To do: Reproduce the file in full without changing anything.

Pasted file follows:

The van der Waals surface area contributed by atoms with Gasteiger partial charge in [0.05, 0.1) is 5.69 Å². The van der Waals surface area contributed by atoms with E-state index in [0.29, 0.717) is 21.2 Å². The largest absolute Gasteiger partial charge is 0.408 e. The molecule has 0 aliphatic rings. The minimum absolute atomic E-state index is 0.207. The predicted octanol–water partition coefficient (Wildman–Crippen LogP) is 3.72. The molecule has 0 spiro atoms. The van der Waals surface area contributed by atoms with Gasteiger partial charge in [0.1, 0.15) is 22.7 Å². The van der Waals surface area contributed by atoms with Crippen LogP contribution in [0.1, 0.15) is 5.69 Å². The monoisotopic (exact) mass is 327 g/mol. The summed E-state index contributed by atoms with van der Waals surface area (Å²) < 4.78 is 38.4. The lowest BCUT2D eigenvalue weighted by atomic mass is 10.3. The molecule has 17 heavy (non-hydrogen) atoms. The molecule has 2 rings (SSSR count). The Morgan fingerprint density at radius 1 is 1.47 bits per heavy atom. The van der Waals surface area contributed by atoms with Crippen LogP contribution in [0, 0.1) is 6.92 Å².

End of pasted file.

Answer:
The van der Waals surface area contributed by atoms with Gasteiger partial charge in [0.05, 0.1) is 5.69 Å². The van der Waals surface area contributed by atoms with E-state index in [0.29, 0.717) is 21.2 Å². The largest absolute Gasteiger partial charge is 0.408 e. The molecule has 0 aliphatic rings. The minimum absolute atomic E-state index is 0.207. The predicted octanol–water partition coefficient (Wildman–Crippen LogP) is 3.72. The molecule has 0 spiro atoms. The van der Waals surface area contributed by atoms with Gasteiger partial charge in [0.1, 0.15) is 22.7 Å². The van der Waals surface area contributed by atoms with Crippen LogP contribution in [0.1, 0.15) is 5.69 Å². The monoisotopic (exact) mass is 327 g/mol. The summed E-state index contributed by atoms with van der Waals surface area (Å²) < 4.78 is 38.4. The lowest BCUT2D eigenvalue weighted by atomic mass is 10.3. The molecule has 17 heavy (non-hydrogen) atoms. The molecule has 2 rings (SSSR count). The Morgan fingerprint density at radius 1 is 1.47 bits per heavy atom. The van der Waals surface area contributed by atoms with Crippen LogP contribution in [0, 0.1) is 6.92 Å².